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Through the Lens: Festival of the Dead across Japan

​Andrew Faulk, a photographer partnering with ​Rosetta Stone​, shares his images and thoughts from ​a journey to the ​Obon ​​​festival, where citizens of Japan honor their loved ones who’ve passed away.

​Incen​se on the grave.

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During Obon, the smell of senko incense fills Japanese houses and cemeteries. Throughout Obon holidays, relatives gather in homes and in cemeteries, praying for their ancestors’ spirits to return. Here, recently lit incense fills a cemetery in Mitaka, one of Tokyo’s wards.

Shimokitazawa Awa-Odori Festival ​lanterns.

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Shimokitazawa’s Ichibancho shopping district comes to life in mid-August with its Awa Odori festival. This image is a multiple-exposure of the festival’s chochin lanterns (the lantern itself is an important part of Obon, calling ancestors back into our realm and then used again to lead the ancestors back to the grave).

Female Awa Odori dancer smiling.

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Awa Odori is a traditional dance festival made up of many groups of choreographed dancers. Here, a jovial young dancer claps to the beat of the taiko drums.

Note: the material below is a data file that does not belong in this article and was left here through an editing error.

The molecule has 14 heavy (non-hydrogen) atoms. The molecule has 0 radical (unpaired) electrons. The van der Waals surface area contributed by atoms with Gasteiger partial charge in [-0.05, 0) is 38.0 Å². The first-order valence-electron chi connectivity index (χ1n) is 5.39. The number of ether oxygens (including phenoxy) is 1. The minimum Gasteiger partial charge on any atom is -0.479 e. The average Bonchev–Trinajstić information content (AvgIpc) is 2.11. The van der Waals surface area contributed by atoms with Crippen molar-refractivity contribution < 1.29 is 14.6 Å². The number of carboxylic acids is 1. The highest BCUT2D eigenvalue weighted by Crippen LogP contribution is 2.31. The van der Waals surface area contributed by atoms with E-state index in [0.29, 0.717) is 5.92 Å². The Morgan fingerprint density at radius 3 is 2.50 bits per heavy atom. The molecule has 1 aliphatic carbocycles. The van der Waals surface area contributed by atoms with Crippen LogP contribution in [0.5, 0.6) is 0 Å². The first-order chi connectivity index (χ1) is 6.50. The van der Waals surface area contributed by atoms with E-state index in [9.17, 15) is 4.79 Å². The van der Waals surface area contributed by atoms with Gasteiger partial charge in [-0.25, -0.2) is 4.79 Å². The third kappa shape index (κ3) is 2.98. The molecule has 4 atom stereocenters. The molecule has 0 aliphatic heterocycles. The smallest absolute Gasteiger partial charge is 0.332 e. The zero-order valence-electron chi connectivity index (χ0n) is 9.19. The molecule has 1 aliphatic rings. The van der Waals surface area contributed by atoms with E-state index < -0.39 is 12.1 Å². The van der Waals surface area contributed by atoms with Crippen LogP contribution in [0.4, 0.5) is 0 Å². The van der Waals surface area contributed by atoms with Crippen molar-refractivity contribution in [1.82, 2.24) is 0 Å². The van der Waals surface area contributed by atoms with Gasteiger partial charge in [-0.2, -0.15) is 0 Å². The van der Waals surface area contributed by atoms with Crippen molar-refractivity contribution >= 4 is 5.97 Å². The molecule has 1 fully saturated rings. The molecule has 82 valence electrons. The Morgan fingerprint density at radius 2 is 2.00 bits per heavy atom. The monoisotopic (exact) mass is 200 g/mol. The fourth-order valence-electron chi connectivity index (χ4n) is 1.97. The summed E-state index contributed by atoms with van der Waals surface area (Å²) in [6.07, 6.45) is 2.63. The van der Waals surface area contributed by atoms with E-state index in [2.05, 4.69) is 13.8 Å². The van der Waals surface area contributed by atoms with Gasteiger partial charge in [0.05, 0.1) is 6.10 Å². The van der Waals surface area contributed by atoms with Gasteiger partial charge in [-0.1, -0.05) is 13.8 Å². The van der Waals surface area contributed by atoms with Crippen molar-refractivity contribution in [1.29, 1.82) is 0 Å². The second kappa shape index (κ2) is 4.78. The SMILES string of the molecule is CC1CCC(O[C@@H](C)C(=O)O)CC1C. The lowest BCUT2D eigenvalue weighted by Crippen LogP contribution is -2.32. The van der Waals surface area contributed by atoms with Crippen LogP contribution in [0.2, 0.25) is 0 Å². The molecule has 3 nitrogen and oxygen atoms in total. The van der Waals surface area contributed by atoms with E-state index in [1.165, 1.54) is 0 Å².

​Yukata being tied.

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A girl helps her friend tie the bow of her yukata, the cotton dress worn throughout Japan in the summertime. With high temperatures and humidity, the traditional garb is one way to beat Japan’s summertime heat.

Male Awa Odori dancer in street.

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Troupes of choreographed dancers and musicians dance through the streets, typically accompanied by taiko drums, shinobue flute, and the kane bell. Performers wear traditional obon dance costumes, and chant and sing as they parade through the streets. While the Awa Odori dance originated in the southern Tokushima Prefecture, many cities and neighborhoods throughout Japan have adopted the dancing tradition as part of the Obon celebrations. Here, a male dancer flows through Shimokitazawa’s streets.

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